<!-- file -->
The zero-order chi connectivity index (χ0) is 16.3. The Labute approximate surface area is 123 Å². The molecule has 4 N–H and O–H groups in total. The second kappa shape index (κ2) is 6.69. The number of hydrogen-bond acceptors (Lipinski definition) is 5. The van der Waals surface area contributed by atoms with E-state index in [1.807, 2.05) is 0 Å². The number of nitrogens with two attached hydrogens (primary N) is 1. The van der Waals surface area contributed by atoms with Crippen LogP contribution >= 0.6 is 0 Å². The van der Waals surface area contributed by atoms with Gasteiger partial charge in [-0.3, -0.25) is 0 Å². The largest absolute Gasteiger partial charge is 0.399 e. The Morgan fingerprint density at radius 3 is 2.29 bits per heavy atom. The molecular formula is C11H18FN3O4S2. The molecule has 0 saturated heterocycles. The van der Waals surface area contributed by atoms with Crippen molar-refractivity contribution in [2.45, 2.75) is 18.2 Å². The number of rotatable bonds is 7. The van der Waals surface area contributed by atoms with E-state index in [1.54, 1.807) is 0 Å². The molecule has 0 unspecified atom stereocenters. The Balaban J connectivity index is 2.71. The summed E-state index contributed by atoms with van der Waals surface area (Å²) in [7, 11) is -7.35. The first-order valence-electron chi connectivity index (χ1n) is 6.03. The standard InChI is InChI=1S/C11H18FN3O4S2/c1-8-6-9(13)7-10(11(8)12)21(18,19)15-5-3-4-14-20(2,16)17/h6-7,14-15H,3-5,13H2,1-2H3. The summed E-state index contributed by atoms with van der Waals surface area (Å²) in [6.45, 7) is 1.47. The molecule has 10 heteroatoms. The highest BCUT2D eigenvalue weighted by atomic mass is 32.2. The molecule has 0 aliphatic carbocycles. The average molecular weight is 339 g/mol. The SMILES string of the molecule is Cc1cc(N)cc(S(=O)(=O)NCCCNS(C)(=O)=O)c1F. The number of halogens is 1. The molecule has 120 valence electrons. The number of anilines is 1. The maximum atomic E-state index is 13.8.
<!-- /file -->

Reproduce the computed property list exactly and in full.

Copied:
The zero-order chi connectivity index (χ0) is 16.3. The Labute approximate surface area is 123 Å². The molecule has 4 N–H and O–H groups in total. The second kappa shape index (κ2) is 6.69. The number of hydrogen-bond acceptors (Lipinski definition) is 5. The van der Waals surface area contributed by atoms with E-state index in [1.807, 2.05) is 0 Å². The number of nitrogens with two attached hydrogens (primary N) is 1. The van der Waals surface area contributed by atoms with Crippen LogP contribution >= 0.6 is 0 Å². The van der Waals surface area contributed by atoms with Gasteiger partial charge in [-0.3, -0.25) is 0 Å². The largest absolute Gasteiger partial charge is 0.399 e. The Morgan fingerprint density at radius 3 is 2.29 bits per heavy atom. The molecular formula is C11H18FN3O4S2. The molecule has 0 saturated heterocycles. The van der Waals surface area contributed by atoms with Crippen molar-refractivity contribution in [2.45, 2.75) is 18.2 Å². The number of rotatable bonds is 7. The van der Waals surface area contributed by atoms with E-state index in [1.54, 1.807) is 0 Å². The molecule has 0 unspecified atom stereocenters. The Balaban J connectivity index is 2.71. The summed E-state index contributed by atoms with van der Waals surface area (Å²) in [7, 11) is -7.35. The first-order valence-electron chi connectivity index (χ1n) is 6.03. The standard InChI is InChI=1S/C11H18FN3O4S2/c1-8-6-9(13)7-10(11(8)12)21(18,19)15-5-3-4-14-20(2,16)17/h6-7,14-15H,3-5,13H2,1-2H3. The summed E-state index contributed by atoms with van der Waals surface area (Å²) in [6.45, 7) is 1.47. The molecule has 10 heteroatoms. The highest BCUT2D eigenvalue weighted by atomic mass is 32.2. The molecule has 0 aliphatic carbocycles. The average molecular weight is 339 g/mol. The SMILES string of the molecule is Cc1cc(N)cc(S(=O)(=O)NCCCNS(C)(=O)=O)c1F. The number of halogens is 1. The molecule has 120 valence electrons. The number of anilines is 1. The maximum atomic E-state index is 13.8.